cortex -- I don't think we're disagreeing here. It's not my understanding, from this thread or the other one, that anyone is advocating a list of banned phrases or blanket moderation of any thread containing the word "cunt." There's no one-size-fits-all rule. I (along with, I think, many of the other women here) would be very happy simply to see more "Mmmph, not cool" peer pressure from non-sexist/non-racist/morally exemplary/disgusted HeFites whenever one of these situations arises.

On preview: Don Pepino, you go, boy!
posted by GrammarMoses at 8:42 AM on November 20, 2007 [1 favorite]


No, no, she has explicitly said that no one should listen to anti-war women because they're ugly and can't get a man. Read her coverage of the Democratic and Republican conventions, and you'll see her again and again assert authority because Republicans are more attractive and sexier than Democrats.

Ah, missed that. OK, I learned something new today. I've usually seen her holding forth on TV about democrat treason or what-have-you, but I'm not in the US and probably don't get the full, glorious experience.
posted by Your Time Machine Sucks at 8:48 AM on November 20, 2007


I would like to know what you think is valuable about ignoring and condoning violent sexual comments against women on Metafilter. Is it a humor aspect, as I asked earlier? Are you worried about the jokey atmosphere being lost?

Again, again: I haven't once said that violent sexual comments on mefi in general, or any cited examples in specific, are or have been valuable. I understand that this conversation has been focusing around this stuff as it occurs on mefi. But mefi does not exist in a vacuum, and I'm hoping that making an argument about how this stuff exists in context that may either stand separate from or unexpectedly abut with metafilter won't be rejected for being somehow too broad to be considered.

I love the jokey atmosphere around here, but I don't think of violent sexual rhetoric as part of that. I'm big on limericks, and like a certain aloofness and easy-goingness and benefit-of-the-doubt when people here get to riffing, but that doesn't mean I think that all humor should be accepted without comment or objection. I once made a random Your Mom joke to someone on the site who was genuinely bothered by it. They objected; they understood that I wasn't joking about their mom in any meaningful sense; I understood that they were upset; I apologized without reservation for making them uncomfortable. I think that sort of interaction is inevitable and necessary, and we're never going to have people not made uncomfortable now and then by clashes of humor.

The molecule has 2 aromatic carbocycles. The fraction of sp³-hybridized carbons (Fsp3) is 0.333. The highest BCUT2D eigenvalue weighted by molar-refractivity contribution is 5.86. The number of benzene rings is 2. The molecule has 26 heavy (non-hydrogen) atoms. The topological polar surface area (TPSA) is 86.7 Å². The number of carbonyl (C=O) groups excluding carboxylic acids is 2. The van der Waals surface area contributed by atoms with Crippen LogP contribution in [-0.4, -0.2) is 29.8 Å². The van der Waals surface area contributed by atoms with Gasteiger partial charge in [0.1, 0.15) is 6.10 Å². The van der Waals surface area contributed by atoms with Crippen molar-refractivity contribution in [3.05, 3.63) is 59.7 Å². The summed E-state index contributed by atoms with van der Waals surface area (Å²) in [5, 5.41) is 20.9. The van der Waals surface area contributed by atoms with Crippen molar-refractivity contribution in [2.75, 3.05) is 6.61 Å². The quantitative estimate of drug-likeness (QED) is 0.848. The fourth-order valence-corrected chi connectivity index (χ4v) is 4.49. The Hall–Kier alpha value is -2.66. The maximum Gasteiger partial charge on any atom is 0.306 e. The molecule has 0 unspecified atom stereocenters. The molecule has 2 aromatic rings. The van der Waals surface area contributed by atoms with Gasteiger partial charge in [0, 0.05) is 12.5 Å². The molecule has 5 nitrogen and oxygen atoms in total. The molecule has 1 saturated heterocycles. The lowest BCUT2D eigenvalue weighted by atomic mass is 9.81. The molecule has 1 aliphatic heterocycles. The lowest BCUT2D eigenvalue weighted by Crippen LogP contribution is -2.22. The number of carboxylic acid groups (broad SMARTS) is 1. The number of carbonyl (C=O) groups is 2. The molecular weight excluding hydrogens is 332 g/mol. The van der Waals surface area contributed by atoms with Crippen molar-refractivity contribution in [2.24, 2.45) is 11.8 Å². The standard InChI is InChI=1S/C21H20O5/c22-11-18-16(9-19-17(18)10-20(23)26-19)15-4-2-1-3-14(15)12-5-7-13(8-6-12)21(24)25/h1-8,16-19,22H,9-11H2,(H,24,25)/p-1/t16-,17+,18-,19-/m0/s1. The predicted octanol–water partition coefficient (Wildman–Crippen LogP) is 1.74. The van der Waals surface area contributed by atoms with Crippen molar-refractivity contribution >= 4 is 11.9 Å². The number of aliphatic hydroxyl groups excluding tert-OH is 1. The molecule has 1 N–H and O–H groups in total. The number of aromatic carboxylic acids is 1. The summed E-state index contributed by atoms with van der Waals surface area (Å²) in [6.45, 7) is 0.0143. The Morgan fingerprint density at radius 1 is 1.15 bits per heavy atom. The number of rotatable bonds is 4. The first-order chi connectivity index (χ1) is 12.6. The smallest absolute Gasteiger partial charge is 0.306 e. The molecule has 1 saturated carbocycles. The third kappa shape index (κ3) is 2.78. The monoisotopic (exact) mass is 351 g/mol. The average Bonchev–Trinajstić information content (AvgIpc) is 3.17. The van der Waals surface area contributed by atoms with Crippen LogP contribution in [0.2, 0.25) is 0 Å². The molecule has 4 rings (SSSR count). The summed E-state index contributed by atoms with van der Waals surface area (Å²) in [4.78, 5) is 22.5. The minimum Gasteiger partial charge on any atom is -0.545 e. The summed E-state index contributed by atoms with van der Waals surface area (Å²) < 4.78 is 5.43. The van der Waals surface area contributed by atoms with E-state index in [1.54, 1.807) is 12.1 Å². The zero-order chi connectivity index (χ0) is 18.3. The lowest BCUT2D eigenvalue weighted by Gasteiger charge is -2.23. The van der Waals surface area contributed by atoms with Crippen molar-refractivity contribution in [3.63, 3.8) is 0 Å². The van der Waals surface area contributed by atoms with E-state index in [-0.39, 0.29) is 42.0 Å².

But that's not really what I was getting at in the first place—that's just an answer to the "humor aspect" part of the question, which I want to be clear has just about nothing to do with my objection.

People should be attentive to how the language they use, the rhetoric they use, affects those around them—on mefi and elsewhere—and I strongly believe they should try not to (and certainly not try to) make other people uncomfortable, which I think is what most of this conversation these last few days has been about: bridging somewhat the gap of understanding about what does, in fact, make a lot of women on mefi uncomfortable, and whether a lot of the guys making those comments understand why that is, where it's coming from, and the implications for the membership of the site.

But people should not just draw a great red strike through sections of language that are dangerous or offensive or violent out of deference to the danger and offense and violence that language embodies. They should avoid it where it should be avoided because it is the wise and respectful thing to do, not because it's use is somehow absolutely prohibited. To approach it otherwise is to take all sense out of the prohibition, to make it arbitrary and remove the weight and responsibility from language. That is what I'm objecting to: the collapsing of "shouldn't" into "can't".
posted by cortex (staff) at 8:52 AM on November 20, 2007


But ugly, stupid comments—whether sexist or racist or whateverist—will continue to show up, and it's never been blanket policy to just disappear anything bad around here, so I can't even agree with the statement that "racist comments [are] deleted from the site", because not all of them are. Some are left to stand in their own ugliness for the world to see and react to and discuss. So it will go for anything else, I'm sure, stupid sexist comments included: some will get deleted, but we can't make the specter disappear entirely from the face of the site by fiat without wildly, perhaps site-breakingly changing the moderation culture here.

So the real problem is that no one thinks that these sexist comments are ugly? Or worth condeming? Or at least no one is speaking up about it?

Well, that's just the problem, isn't it? Because as talked about earlier in this thread, a few of us are TIRED of being the only ones to say, "Dude, that's inappropriate" and being shouted down for being humorless feminists. I would LOVE for other people to speak up. But as it is, we can't even rely on mods to say, "Hey, cool it, this isn't necessary." (Bless jessaymn, who has created a real sea change around here - things HAVE gotten better - but she can't do it alone). Because you are HAPPY with the "moderation culture" MeFi has. So I guess nothing will change, and the women of MeFi will continue to be alienated.